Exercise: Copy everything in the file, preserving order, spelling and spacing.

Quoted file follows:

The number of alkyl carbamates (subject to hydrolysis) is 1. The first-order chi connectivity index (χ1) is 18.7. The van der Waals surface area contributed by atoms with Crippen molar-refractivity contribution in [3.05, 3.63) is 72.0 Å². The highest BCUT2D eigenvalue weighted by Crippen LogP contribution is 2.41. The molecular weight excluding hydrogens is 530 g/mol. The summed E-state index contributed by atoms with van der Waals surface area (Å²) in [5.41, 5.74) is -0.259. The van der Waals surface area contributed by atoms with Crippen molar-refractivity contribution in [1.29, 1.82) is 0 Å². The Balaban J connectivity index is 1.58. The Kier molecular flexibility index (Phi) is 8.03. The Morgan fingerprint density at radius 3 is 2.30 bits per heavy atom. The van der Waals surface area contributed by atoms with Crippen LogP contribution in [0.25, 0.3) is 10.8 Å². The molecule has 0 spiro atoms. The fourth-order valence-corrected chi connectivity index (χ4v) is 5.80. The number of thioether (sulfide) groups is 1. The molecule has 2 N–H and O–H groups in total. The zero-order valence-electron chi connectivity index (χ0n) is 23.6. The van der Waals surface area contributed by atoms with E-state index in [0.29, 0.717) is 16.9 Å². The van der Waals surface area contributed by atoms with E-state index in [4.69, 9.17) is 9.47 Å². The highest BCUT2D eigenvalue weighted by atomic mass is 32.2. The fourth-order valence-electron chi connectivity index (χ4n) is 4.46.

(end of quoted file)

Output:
The number of alkyl carbamates (subject to hydrolysis) is 1. The first-order chi connectivity index (χ1) is 18.7. The van der Waals surface area contributed by atoms with Crippen molar-refractivity contribution in [3.05, 3.63) is 72.0 Å². The highest BCUT2D eigenvalue weighted by Crippen LogP contribution is 2.41. The molecular weight excluding hydrogens is 530 g/mol. The summed E-state index contributed by atoms with van der Waals surface area (Å²) in [5.41, 5.74) is -0.259. The van der Waals surface area contributed by atoms with Crippen molar-refractivity contribution in [1.29, 1.82) is 0 Å². The Balaban J connectivity index is 1.58. The Kier molecular flexibility index (Phi) is 8.03. The Morgan fingerprint density at radius 3 is 2.30 bits per heavy atom. The van der Waals surface area contributed by atoms with Crippen LogP contribution in [0.25, 0.3) is 10.8 Å². The molecule has 0 spiro atoms. The fourth-order valence-corrected chi connectivity index (χ4v) is 5.80. The number of thioether (sulfide) groups is 1. The molecule has 2 N–H and O–H groups in total. The zero-order valence-electron chi connectivity index (χ0n) is 23.6. The van der Waals surface area contributed by atoms with E-state index in [0.29, 0.717) is 16.9 Å². The van der Waals surface area contributed by atoms with E-state index in [4.69, 9.17) is 9.47 Å². The highest BCUT2D eigenvalue weighted by atomic mass is 32.2. The fourth-order valence-electron chi connectivity index (χ4n) is 4.46.